What is Service Learning?
Service learning is a type of experiential learning that engages students in service within the community as an integrated aspect of a course. Students participate in an organized service activity and reflect on that activity in such a way as to gain further understanding of course content, a broader appreciation of the discipline and an enhanced sense of personal values and civic responsibility.
Service Learning vs. Volunteerism
Service learning is sometimes compared with internships and clinical placements; it’s often confused with volunteer work. Some of the differences among the various forms of community outreach are as follows:
- Focus is on service; meeting identified agency or community need. Any work may be done, as long as it helps someone.
- Time commitment varies according to desires of volunteer and needs of agency.
- Supervised by agency personnel; no grade given.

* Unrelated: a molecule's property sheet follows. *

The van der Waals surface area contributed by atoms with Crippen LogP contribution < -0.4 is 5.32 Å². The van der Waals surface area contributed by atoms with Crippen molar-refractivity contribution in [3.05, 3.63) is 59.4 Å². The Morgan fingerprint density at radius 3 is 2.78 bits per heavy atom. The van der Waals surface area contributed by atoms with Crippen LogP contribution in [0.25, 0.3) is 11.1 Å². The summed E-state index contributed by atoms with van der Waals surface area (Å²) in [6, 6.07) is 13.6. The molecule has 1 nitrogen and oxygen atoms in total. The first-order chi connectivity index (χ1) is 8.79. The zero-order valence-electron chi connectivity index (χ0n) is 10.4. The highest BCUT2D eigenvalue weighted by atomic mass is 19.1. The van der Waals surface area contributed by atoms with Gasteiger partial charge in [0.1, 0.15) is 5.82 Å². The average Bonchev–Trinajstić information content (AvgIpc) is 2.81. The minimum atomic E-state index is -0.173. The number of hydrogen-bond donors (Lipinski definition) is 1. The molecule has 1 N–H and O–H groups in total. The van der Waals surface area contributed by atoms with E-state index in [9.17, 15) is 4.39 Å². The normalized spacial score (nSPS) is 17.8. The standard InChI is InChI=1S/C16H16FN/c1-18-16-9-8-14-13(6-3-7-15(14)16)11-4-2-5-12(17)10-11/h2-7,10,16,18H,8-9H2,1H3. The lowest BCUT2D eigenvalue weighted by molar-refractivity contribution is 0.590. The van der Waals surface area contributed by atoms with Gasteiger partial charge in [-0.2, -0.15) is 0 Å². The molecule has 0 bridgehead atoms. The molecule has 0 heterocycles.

- Focus is on both service and learning; meeting community need while keeping in mind goals for learning in the course. Work does not have to relate directly to learning but must not hinder learning.
- Time commitment Based on agency wishes; averages about 2-3 hours per week in Placement Model; varies in other models.
- Supervised by agency personnel; graded by professor based on a tangible demonstration of learning submitted by service learner (e.g. paper, oral presentation)
Field Work/Clinical Placements…
- Focus is on learning; practicing skills for profession, usually in helping fields such as nursing, social work, education, dental hygiene, physical or speech therapy.
- Time commitment Varies according to discipline almost always more than service learning.
- Supervised and graded either by MU clinical staff or by qualified person of given profession working in the agency.
- Focus is on learning; practicing skills for future work, e.g. public relations internship.
- Time commitment varies according to department.
- Supervised by agency person; graded jointly by agency person and professor.